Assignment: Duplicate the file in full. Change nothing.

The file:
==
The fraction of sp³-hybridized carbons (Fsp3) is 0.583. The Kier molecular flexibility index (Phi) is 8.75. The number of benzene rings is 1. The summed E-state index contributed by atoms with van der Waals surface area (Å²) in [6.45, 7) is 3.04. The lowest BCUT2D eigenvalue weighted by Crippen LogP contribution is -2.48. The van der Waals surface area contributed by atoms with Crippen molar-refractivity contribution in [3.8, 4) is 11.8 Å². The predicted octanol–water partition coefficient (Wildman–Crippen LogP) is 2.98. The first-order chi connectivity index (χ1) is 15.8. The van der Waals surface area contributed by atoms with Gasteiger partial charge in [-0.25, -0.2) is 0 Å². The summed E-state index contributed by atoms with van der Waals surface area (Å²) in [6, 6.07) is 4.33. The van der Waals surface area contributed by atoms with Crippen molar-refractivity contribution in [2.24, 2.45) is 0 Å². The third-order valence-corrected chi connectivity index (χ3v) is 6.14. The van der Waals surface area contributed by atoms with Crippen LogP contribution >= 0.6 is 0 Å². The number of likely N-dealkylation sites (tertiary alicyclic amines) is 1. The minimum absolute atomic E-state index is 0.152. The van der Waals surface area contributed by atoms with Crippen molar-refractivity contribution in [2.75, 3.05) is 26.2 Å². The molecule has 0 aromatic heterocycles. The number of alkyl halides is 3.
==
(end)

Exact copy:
The fraction of sp³-hybridized carbons (Fsp3) is 0.583. The Kier molecular flexibility index (Phi) is 8.75. The number of benzene rings is 1. The summed E-state index contributed by atoms with van der Waals surface area (Å²) in [6.45, 7) is 3.04. The lowest BCUT2D eigenvalue weighted by Crippen LogP contribution is -2.48. The van der Waals surface area contributed by atoms with Crippen molar-refractivity contribution in [3.8, 4) is 11.8 Å². The predicted octanol–water partition coefficient (Wildman–Crippen LogP) is 2.98. The first-order chi connectivity index (χ1) is 15.8. The van der Waals surface area contributed by atoms with Gasteiger partial charge in [-0.25, -0.2) is 0 Å². The summed E-state index contributed by atoms with van der Waals surface area (Å²) in [6, 6.07) is 4.33. The van der Waals surface area contributed by atoms with Crippen molar-refractivity contribution in [2.24, 2.45) is 0 Å². The third-order valence-corrected chi connectivity index (χ3v) is 6.14. The van der Waals surface area contributed by atoms with Crippen LogP contribution >= 0.6 is 0 Å². The number of likely N-dealkylation sites (tertiary alicyclic amines) is 1. The minimum absolute atomic E-state index is 0.152. The van der Waals surface area contributed by atoms with Crippen molar-refractivity contribution in [2.75, 3.05) is 26.2 Å². The molecule has 0 aromatic heterocycles. The number of alkyl halides is 3.